Wellcome Institute London unveils its 2008 programme of events


London: An analysis of 26 skeletons selected from the Museum of London’s collection of 17,000; textile designs based on patterns found in x-ray crystallography, not seen since the 1951 Festival of Britain; a newly commissioned film by Marion Coutts and an exhibition about the thoughts and wishes of the dying – are some of the forthcoming special exhibitions at Wellcome Collection during 2008. [full listings below].

2008 will end with a major exhibition exploring the complex relationship between War & Medicine and the ways in which mankind’s desire to repair and heal has tried to keep pace with its capacity to wound and kill. The exhibition will look back as far as the Crimean War and will be brought up to date by specially commissioned artwork addressing the problems of military medicine in the conflict in Afghanistan. This will be the second part of a two-phase collaboration with the Deutsches Hygiene-Museum in Dresden, the first of which, Sleeping & Dreaming, opened on 28 November and closes on 9 March 2008.

Wellcome Collection www.wellcomecollection.orgthe new £30m public venue from the Wellcome Trust opened in June 2007. The building’s three galleries combine medicine, life and art to provide insight into the human condition. Exhibitions, both temporary and permanent, are supported through a public events programme that brings together experts from the arts, science and humanities to further explore human wellbeing. Wellcome Collection has been visited by over 100,000 people during its first five months of opening.

Full information on each temporary exhibition will be posted at www.wellcomecollection.orgthroughout 2008. Entry to all exhibitions is free.

Sleeping & Dreaming (28 November 2007 – 10 March 2008)

Sleeping & Dreaming, the second major temporary exhibition at Wellcome Collection, explores sleep – the mysterious state we inhabit for a third of our lives. 250 objects across five major themes enable visitors to explore the biomedical and neurological processes that take place in the sleeping body and the social and cultural areas of our lives to which sleep and dreams are linked. The exhibition is the first of a two-part collaboration with the Deutsches Hygiene-Museum in Dresden. Exhibits range from artworks by Goya, Catherine Yass, Jane Gifford and Laura Ford, to an interview with a victim of sleep-deprivation interrogation; from a vehicle designed to provide homeless people with a mobile place to sleep to an extraordinary range of alarm clocks and a collection of traditional lullabies from around the world. Sleeping & Dreaming public events are detailed below.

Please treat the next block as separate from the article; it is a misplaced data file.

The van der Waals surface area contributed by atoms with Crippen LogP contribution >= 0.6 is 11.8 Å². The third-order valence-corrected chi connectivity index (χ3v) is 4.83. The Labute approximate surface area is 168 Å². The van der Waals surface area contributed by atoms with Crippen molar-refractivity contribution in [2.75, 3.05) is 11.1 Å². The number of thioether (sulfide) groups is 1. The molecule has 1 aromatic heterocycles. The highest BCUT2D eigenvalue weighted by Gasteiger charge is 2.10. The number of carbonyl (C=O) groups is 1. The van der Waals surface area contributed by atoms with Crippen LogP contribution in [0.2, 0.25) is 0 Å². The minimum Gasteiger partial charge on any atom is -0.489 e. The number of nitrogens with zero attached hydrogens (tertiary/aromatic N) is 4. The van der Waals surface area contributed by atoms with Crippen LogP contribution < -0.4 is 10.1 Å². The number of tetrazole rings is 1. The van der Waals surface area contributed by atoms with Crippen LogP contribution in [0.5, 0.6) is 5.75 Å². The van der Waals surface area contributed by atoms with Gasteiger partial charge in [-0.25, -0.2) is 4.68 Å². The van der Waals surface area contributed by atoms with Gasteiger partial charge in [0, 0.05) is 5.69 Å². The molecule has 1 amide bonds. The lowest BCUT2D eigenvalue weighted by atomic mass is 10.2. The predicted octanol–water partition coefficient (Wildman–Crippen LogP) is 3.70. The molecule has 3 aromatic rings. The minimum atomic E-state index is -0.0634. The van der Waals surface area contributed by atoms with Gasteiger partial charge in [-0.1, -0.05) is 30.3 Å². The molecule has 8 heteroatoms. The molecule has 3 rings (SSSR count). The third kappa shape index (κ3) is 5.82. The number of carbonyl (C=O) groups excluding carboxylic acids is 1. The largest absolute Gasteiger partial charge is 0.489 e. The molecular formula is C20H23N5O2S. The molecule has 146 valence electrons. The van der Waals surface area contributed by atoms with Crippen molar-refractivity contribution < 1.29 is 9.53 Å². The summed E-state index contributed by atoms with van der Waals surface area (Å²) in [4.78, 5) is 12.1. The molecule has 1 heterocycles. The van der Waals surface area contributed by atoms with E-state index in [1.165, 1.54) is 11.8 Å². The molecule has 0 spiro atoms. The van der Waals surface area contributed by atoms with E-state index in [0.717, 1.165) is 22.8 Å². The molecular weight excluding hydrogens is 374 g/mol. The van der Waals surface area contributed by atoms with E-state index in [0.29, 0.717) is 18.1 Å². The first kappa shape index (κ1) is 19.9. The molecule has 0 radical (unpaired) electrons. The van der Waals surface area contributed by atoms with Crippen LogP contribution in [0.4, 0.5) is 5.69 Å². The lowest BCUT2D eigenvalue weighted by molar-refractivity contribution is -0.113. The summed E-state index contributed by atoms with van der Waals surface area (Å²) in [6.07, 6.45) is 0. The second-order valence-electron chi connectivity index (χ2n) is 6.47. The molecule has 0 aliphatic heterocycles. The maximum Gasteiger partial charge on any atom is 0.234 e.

Life Before Death (8 April – 18 May 2008)

The German photographer Walther Schels and journalist Beate Lakotta spent a year talking with terminally ill patients in hospices across Germany. They photographed 24 consenting patients shortly before and just after they died. The resultant portraits are shown side-by-side, accompanied by a short text which describes the patient’s experience of the situation in which they find themselves – having to come to terms with the imminent end to their lives.

Atoms to Patterns (24 April – 10 August 2008)

This exhibition brings to light an extraordinary collection of vibrant textile designs from the early 1950s, most of which have been lying unseen in the collections of the Victoria and Albert Museum and the Science Museum for over 50 years. For the 1951 Festival of Britain a group of designers collaborated with some of the most distinguished scientists of the period to devise a range of fabrics and furnishings based on patterns revealed by x-ray crystallography – a means of visualizing the crystal structure of both organic and inorganic materials.

Marion Coutts (30 May – 29 June 2008)

The artist Marion Coutts will present a new film, commissioned by Wellcome Collection, which will use objects from the collections of Henry Wellcome and
from the Science Museum playfully to explore the workings of memory.

Skeletons (22 July – 28 September 2008)

The Museum of London has approximately 17,000 skeletons in its care, all removed for their preservation, from building sites under different parts of London. This exhibition will present 26 of these skeletons along with all the information about their health and likely social circumstances that can be gleaned from the location in which they were found and from a detailed analysis of their bones. The skeletons featured include some dating back to Roman times and many which reveal a great deal about the health and social conditions of the period in which they lived..

War & Medicine (November 2008 – March 2009)

The third major special exhibition at Wellcome Collection and, following Sleeping & Dreaming, the second of two exhibitions devised in collaboration with the Deutsches Hygiene-Museum, Dresden. War & Medicine will assess the impact and influence that warfare and medicine have had on one another. It looks at the way mankind’s desire to repair and heal has tried to keep pace with its capacity to maim and kill, meeting sometimes with success and sometimes with failure. As with Sleeping & Dreaming, this exhibition will include the perspectives of artists, writers and filmmakers as well as those of medical scientists and social historians.